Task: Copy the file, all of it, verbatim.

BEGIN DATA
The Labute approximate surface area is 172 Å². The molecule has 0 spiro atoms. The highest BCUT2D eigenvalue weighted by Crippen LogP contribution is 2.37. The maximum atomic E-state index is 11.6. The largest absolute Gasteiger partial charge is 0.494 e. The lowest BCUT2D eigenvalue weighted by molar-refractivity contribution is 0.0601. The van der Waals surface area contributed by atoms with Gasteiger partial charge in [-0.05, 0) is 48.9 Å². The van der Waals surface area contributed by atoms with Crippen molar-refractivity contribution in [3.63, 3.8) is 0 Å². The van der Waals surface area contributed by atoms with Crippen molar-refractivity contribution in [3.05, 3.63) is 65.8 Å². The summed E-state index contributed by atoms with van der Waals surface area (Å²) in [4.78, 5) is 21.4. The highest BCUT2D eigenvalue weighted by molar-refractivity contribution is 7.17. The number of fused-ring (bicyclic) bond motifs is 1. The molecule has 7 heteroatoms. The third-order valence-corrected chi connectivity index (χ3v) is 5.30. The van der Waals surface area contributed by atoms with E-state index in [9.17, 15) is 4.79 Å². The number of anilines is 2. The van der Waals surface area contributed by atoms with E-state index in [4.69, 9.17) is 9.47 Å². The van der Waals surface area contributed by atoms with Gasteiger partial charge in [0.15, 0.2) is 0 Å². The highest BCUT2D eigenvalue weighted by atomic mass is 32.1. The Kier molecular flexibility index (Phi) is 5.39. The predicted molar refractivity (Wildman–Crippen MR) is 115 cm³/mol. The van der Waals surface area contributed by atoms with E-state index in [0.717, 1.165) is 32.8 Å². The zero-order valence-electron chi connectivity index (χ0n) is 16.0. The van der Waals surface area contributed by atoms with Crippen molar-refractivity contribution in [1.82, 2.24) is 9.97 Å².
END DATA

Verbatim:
The Labute approximate surface area is 172 Å². The molecule has 0 spiro atoms. The highest BCUT2D eigenvalue weighted by Crippen LogP contribution is 2.37. The maximum atomic E-state index is 11.6. The largest absolute Gasteiger partial charge is 0.494 e. The lowest BCUT2D eigenvalue weighted by molar-refractivity contribution is 0.0601. The van der Waals surface area contributed by atoms with Gasteiger partial charge in [-0.05, 0) is 48.9 Å². The van der Waals surface area contributed by atoms with Crippen molar-refractivity contribution in [3.63, 3.8) is 0 Å². The van der Waals surface area contributed by atoms with Crippen molar-refractivity contribution in [3.05, 3.63) is 65.8 Å². The summed E-state index contributed by atoms with van der Waals surface area (Å²) in [4.78, 5) is 21.4. The highest BCUT2D eigenvalue weighted by molar-refractivity contribution is 7.17. The number of fused-ring (bicyclic) bond motifs is 1. The molecule has 7 heteroatoms. The third-order valence-corrected chi connectivity index (χ3v) is 5.30. The van der Waals surface area contributed by atoms with E-state index in [9.17, 15) is 4.79 Å². The number of anilines is 2. The van der Waals surface area contributed by atoms with E-state index in [4.69, 9.17) is 9.47 Å². The van der Waals surface area contributed by atoms with Gasteiger partial charge in [0.15, 0.2) is 0 Å². The highest BCUT2D eigenvalue weighted by atomic mass is 32.1. The Kier molecular flexibility index (Phi) is 5.39. The predicted molar refractivity (Wildman–Crippen MR) is 115 cm³/mol. The van der Waals surface area contributed by atoms with E-state index in [0.717, 1.165) is 32.8 Å². The zero-order valence-electron chi connectivity index (χ0n) is 16.0. The van der Waals surface area contributed by atoms with Crippen molar-refractivity contribution in [1.82, 2.24) is 9.97 Å².